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We're accumulating a lot of clear x-rays and CAT scans at the local hospital. I'm thinking of asking the MC to call me to come see him BEFORE they ship him off by ambulance. Last night we spent 6 hours in the busy ER in the hallway between a young heroin addict with serious medical issues and an older cocaine addict who kept wandering around touching all the other patients. During all that time, I was trying to keep my husband lying on a hospital bed because he wasn't in any pain and couldn't remember from one minute to the next where he was or what was happening. Any advice?

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Ok, so, I'm sort of an 'expert' on falls in AL and Memory Care in general since my soon-to-be 95 y/o mother has taken 80 of them over the past few years (that we're aware of). EIGHTY. 40 falls since moving into Memory Care in June of 2019. Here's how they deal with all falls their residents take: the nurse assesses the resident; did they hit their head? IF they hit their head, an ambulance is called and an EMT does a further assessment and off to the ER they go. If they DID NOT hit their head in the fall, then the nurse does a full body assessment to see if there are any skin tears, bruises, bloody scrapes/cuts, etc. The resident is asked if they're in pain as well. The vitals are taken; if all is well, no further action is taken but the POA is called on the phone to be made aware of the fall. The resident is watched for the next 24 hours to make sure they're ok. That's it. IMO, that's the proper way to handle a fall; otherwise, I'd have taken 80 trips to the ER with my mother for NO GOOD REASON. These ER trips would have been traumatic for her and for me, and they'd have been expensive to boot. Find out what the policy is EXPLICITLY at your DH's MC and go from there. If he's prone to falls and their policy is to send the resident to the ER EACH and every time, regardless of whether they're hurt or not, I'd move him out of there b/c that policy is ludicrous IMO. It's the CYA principle taken to ridiculous new heights!!!

A few times, my mother complained the next day of pain in her arm or leg or whatever, so her PA ordered the traveling xray team to come to the MC to take an image; nothing was ever broken (believe it or not) in any of her falls. Early on in the AL, she broke a couple of ribs and a sternum bone or two, but she never pressed the call button for help, so the staff didn't know she'd fallen (she was able to get herself back up alone). During an admission for pneumonia, she had a CT scan and that's when the broken bones were discovered, in various stages of healing! Even if they were discovered during the actual fall, however, nothing could have been done for her in the ER b/c those bones aren't set in any way and just left to heal by themselves.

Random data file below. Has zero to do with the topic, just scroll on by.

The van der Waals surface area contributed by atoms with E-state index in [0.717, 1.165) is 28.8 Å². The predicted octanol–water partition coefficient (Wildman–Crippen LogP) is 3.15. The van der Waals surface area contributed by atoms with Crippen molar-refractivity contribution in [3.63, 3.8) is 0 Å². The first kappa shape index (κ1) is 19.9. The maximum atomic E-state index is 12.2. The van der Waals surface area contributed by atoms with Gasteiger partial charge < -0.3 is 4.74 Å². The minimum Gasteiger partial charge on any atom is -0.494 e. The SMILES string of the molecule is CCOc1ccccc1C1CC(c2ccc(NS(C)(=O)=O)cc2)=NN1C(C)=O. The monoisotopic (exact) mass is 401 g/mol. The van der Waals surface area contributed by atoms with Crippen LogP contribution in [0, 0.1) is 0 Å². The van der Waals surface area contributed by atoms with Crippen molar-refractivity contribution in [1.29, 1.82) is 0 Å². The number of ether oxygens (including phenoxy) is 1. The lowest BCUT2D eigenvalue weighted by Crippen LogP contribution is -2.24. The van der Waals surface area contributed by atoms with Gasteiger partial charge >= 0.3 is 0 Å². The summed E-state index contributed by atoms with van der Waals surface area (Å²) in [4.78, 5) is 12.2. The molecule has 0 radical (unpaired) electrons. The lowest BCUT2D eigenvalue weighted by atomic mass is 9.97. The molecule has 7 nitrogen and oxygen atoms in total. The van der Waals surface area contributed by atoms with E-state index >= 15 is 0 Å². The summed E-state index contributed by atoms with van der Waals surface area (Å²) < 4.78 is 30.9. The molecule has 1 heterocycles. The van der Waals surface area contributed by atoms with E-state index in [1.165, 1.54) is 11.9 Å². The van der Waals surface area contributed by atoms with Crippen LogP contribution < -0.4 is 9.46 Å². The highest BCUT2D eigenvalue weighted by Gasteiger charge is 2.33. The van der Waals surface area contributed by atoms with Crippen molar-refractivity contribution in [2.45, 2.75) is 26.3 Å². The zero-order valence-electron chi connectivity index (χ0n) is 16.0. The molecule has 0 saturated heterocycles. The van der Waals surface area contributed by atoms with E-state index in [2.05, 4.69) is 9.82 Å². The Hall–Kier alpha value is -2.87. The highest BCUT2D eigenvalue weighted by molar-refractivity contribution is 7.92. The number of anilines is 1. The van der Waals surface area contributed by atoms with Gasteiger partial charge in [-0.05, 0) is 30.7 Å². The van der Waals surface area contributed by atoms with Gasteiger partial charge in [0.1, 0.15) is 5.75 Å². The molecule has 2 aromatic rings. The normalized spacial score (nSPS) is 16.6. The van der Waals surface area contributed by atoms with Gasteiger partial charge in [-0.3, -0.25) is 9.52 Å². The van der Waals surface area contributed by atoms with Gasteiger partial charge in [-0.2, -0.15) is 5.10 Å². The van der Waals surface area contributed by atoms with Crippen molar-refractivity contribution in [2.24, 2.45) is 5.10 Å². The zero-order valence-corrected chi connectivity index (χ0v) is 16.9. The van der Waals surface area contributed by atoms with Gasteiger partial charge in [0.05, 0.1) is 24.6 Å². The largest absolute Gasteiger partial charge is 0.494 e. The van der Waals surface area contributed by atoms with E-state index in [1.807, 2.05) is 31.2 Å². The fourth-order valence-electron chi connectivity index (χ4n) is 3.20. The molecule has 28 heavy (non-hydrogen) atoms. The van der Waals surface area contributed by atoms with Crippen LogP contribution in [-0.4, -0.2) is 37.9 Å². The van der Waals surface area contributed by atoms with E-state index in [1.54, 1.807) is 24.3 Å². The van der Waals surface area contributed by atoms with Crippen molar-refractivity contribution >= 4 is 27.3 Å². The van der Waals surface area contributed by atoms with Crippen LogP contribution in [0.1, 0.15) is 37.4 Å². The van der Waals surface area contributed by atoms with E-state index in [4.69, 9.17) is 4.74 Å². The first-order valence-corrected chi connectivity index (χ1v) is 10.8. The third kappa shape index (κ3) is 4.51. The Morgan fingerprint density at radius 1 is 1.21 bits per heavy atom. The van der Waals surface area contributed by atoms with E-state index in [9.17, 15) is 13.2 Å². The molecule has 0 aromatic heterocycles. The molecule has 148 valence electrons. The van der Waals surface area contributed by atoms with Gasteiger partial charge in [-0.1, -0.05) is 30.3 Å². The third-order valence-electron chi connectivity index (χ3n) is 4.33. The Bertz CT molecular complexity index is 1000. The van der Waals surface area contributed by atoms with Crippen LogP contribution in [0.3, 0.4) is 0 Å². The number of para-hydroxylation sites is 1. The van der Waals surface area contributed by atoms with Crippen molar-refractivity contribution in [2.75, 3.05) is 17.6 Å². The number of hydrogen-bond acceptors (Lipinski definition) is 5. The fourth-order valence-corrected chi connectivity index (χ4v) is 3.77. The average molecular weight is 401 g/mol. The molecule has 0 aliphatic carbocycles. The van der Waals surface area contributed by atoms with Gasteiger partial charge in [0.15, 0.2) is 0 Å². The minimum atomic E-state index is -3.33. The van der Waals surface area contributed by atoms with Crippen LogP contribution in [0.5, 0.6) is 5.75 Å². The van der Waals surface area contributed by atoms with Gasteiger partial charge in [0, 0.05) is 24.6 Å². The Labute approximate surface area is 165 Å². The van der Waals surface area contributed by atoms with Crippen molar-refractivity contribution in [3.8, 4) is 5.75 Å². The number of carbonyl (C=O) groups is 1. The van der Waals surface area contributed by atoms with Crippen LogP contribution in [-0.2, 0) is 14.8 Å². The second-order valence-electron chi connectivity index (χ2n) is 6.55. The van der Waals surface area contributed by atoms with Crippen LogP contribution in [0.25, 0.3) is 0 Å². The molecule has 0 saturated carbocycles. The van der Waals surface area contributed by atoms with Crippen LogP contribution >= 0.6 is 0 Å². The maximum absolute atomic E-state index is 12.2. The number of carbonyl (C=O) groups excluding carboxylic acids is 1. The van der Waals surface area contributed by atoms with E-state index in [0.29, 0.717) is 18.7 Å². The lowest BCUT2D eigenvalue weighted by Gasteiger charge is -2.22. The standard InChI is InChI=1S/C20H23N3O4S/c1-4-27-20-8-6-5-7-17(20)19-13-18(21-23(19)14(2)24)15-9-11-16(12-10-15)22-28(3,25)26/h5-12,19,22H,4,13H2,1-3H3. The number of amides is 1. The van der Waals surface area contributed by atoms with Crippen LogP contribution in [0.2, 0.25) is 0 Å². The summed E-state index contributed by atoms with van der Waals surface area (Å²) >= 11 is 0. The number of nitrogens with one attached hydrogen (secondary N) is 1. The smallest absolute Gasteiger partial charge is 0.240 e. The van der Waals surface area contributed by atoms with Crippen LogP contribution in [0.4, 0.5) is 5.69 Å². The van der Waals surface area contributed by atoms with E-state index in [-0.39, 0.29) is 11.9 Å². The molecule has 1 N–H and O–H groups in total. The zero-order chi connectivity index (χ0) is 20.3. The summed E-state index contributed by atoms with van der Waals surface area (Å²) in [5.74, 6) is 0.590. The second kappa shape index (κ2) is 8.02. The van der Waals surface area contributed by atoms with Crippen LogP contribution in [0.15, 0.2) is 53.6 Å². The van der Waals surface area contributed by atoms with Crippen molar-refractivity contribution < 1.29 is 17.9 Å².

Good luck; I know how awful the whole situation is when a loved one falls.
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Reply to lealonnie1
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WearyJean Oct 26, 2021
Thank you Lealonnie. I always appreciate your wise advice.
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My mom would slide to the floor when being transferred from bed to wheelchair and the SNF nurse would send her to ER. So I had suggested as long as she didn’t hit her head or present any pain to not send her out. ER visits were an eight hour deal. It would take a few days for mom to acclimate herself and realize she was back at her facility.

So at the Care Plan meeting we agreed that if they could treat mom on site, UTI’s, etc, she would not go to the ER.
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Reply to LisaNJ
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They are covering their butts. In the 4 months Mom was in the AL, they sent her to the hospital 4x. I talked to them about it. They said she claimed pain. I told them don't they have pain when they fall? And a Dementia patient seems to express pain like a child. You know, one little scrape and they are dying. I told them to call me first. I lived 5 min away and have an RN for a daughter. I would determine if she went or not. Unless, she hit her head, then she went to the hospital.

I was told when Mom went to skilled nursing that they do not send residents out every time they fall. If they hit their head, yes, out they go. Otherwise, they observe the person.

I know, its a catch 22, damned if you do and damned if you don't. What if this fall "is" serious. I took on that responsibility. They do not go with the resident and I was the one that sat there, in an uncomfortable chair, for 3 to 4 hours.
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caroli1 Oct 27, 2021
JoAnn, were you usually in the ER got only 3 or 4 hr?? I am 77, and I can only remember one (1) time in my adult life that I was in the ER for fewer than 5 hr, no matter how obviously serious the issue was. The norm has been 7 or 8 hr. Luckily, I have not been to the ER many times, but once when my situation ultimately resulted in almost immediate surgery, the wait was 8+ hr, despite my cogently describing the situation (a failure of a recent fusion surgery), as did the person accompanying me, who was an aide. I realize, of course, that even a 4-hr wait with a disoriented loved elder is likely to be horrible for all concerned.
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You need to review the protocol from the facility about falls. This is probably part of their protocols. They need to have every person who falls assessed for injuries by a qualified healthcare professional.